- “manual work and common concerns brought up by the team that add no lasting value”
Metrics for detecting toil: interrupts, pages, classification and tracking of unscheduled/reactive work. New team members’ perspective can be invaluable as existing team members could be somewhat “desensitized” to toil.
A simple team exercise to discuss toil is a “toil snake” - vertical axis is type/kind of toil activity, horizontal axis is who, when, and how long did it take. The longest “snakes” are the most common categories of toil. Those categories can then be sorted by best value vs. investment and frequency (relevant XKCD).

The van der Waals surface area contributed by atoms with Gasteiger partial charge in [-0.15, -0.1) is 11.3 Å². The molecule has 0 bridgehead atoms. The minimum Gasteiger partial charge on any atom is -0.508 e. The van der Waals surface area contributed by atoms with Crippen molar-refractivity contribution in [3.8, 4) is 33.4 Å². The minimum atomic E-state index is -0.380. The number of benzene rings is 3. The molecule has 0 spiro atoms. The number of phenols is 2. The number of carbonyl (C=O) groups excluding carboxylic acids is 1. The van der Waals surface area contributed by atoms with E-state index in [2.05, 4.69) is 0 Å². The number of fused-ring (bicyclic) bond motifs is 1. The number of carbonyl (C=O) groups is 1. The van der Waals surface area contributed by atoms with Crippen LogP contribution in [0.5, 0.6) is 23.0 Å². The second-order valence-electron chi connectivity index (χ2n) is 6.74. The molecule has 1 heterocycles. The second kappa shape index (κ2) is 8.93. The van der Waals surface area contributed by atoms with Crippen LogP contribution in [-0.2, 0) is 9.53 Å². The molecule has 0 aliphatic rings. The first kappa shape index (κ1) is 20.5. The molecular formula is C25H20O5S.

Inner Source—Wasim Hossain
Inner sourcing is the practice of adopting successful open source practices into the enterprise.
Three key practices:
- open collaboration: allows input and work by people passionate about the topic, regardless of organizational affiliation.
- modular and testable architecture: lowers the barriers of knowledge for first time contributors, reduces the risk of changes breaking things and regressing.
- strong core team.
Questions to ask for inner sourcing to be successful:
- is our culture open and transparent?
- are we well resourced / do we have hard deadlines?
- do we contribute back to the open source community?
- are we running a single shared platform or a variety of platforms? (Max: a single platform makes it easier, but I wouldn’t say not having a single platform is a major blocker to delivering some value)